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Home > Misc > Short notice for travel between the European Union and the United States

Short notice for travel between the European Union and the United States

In accordance with an International Agreement between the European Union and the United States, Brussels Airlines transfers to the US Department of Homeland Security (DHS) certain travel and reservation data (PNR) about passengers flying between the European Union and the United States.

US authorities use this information for preventing and combating terrorism and other transnational serious crimes. These and other data may also be used for checking against lists of passengers raising aviation security concerns.

The information will be retained for fifteen years and may be shared with other authorities. Information related to a specific case or investigation can be kept longer until the case or investigation is archived.

You can get more information on request or see the Frequently Asked Questions (FAQ):

Frequently asked questions regarding the transfer of passenger information to US authorities related to flights between the European Union and the United States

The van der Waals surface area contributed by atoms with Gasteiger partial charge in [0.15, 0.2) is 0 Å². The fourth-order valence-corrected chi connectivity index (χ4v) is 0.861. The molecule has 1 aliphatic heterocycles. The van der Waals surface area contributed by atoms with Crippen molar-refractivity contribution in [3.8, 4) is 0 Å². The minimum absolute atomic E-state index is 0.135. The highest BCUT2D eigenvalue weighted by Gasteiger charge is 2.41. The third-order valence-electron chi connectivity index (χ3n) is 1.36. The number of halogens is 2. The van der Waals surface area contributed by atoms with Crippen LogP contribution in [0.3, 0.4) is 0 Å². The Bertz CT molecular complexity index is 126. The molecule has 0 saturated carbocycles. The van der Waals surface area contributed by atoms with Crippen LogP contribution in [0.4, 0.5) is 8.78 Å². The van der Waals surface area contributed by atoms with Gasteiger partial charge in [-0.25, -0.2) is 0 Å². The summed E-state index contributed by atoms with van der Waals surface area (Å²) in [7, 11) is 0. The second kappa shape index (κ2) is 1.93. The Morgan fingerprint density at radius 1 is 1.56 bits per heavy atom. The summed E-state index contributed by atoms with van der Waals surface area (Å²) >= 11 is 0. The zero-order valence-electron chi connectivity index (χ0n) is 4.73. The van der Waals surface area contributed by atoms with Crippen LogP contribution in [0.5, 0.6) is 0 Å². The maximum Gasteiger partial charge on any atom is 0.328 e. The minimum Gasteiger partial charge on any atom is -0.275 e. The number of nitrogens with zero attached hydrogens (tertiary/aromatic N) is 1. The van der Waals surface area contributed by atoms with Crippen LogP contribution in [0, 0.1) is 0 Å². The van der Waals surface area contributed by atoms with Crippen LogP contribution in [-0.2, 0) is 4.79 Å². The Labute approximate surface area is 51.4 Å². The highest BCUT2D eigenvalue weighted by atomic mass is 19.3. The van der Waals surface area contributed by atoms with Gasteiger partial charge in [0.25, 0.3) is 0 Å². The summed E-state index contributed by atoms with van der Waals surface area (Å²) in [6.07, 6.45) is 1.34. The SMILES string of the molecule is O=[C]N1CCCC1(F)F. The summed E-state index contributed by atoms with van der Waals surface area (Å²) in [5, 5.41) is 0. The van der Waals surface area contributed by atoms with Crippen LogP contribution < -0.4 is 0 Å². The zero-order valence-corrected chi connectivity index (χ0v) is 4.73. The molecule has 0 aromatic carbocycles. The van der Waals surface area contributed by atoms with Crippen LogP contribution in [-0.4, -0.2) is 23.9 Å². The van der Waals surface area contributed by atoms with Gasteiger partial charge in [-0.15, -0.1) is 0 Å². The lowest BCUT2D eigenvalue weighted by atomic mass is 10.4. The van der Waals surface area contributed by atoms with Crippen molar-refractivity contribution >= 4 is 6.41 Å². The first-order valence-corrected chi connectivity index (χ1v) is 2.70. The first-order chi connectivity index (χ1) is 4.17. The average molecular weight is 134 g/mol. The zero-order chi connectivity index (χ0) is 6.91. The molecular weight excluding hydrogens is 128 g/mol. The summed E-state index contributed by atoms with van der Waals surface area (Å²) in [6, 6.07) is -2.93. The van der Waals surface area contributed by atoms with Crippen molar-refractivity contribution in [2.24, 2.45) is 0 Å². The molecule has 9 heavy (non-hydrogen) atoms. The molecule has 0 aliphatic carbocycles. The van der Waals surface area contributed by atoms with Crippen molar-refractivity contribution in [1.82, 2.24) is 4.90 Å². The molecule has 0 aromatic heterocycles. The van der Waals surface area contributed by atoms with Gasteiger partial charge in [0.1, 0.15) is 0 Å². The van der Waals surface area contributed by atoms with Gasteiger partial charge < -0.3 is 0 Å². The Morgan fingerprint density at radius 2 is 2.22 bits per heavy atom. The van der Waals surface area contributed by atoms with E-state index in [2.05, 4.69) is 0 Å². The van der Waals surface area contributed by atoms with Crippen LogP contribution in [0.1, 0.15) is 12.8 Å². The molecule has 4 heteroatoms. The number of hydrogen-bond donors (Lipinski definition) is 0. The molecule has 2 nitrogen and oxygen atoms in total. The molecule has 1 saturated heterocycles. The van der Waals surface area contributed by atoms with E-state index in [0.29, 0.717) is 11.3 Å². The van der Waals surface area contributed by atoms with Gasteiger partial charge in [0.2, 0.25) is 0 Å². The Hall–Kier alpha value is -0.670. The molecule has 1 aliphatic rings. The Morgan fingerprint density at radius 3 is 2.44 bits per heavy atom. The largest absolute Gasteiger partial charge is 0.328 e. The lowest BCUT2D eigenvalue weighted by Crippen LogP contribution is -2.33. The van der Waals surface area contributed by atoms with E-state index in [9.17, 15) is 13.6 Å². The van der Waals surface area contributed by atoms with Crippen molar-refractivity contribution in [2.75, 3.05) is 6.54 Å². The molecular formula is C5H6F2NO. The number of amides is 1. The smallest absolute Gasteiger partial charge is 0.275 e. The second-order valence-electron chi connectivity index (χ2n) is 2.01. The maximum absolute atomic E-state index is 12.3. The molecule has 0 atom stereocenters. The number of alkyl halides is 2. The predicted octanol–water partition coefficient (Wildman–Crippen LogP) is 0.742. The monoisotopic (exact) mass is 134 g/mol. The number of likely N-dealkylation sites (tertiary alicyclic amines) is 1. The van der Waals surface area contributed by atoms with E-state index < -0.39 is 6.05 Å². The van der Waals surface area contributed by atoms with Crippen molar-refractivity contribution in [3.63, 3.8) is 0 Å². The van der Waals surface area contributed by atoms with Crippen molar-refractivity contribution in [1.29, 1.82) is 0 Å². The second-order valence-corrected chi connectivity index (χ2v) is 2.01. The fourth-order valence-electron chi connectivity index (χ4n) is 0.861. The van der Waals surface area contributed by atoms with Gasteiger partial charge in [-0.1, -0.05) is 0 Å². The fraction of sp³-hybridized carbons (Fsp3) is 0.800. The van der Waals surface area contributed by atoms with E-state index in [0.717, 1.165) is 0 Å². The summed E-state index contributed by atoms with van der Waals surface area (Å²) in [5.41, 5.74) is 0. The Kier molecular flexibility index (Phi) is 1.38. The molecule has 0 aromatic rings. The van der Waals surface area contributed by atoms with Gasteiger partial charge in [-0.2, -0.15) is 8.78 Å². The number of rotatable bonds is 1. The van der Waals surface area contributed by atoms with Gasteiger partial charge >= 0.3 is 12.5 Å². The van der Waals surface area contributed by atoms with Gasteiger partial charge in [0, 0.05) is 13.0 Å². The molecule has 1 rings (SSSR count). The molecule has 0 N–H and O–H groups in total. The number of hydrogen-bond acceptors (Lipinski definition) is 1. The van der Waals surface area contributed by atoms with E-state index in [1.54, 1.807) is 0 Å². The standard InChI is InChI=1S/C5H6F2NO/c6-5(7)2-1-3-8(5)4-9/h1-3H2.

1. What sort of passenger information will be transferred to US authorities?

United States law requires airlines operating flights to, from, or through the United States (US) to provide the US Department of Homeland Security (DHS) with certain passenger data to facilitate safe travel and to guarantee US security by carrying out advance risk assessments of passengers. The passenger data falls into two categories.

  • Passenger Name Record (PNR) : This includes a variety of information provided during the booking process or held by airlines or travel agents, such as the passenger’s name, contact details, details of the travel itinerary (such as date of travel, origin and destination, seat number, and number of bags) and details of the reservation (such as travel agency and payment information, and meal or wheelchair requests) or other information (such as affiliation with a frequent flier program);
  • Advanced Passenger Information (API): this includes mainly information contained on a passenger’s passport and is often collected at check-in. This information is provided prior to arrival to frontier control authorities. This is also used to screen passengers against lists of persons believed to pose a threat to aviation security.

These FAQs relate primarily to PNR data as this is regulated in accordance with the International Agreement signed on 26 July 2007 between the European Union and the United States. The European Union will make sure that air carriers comply with these obligations. Brussels Airlines has to comply with these requirements.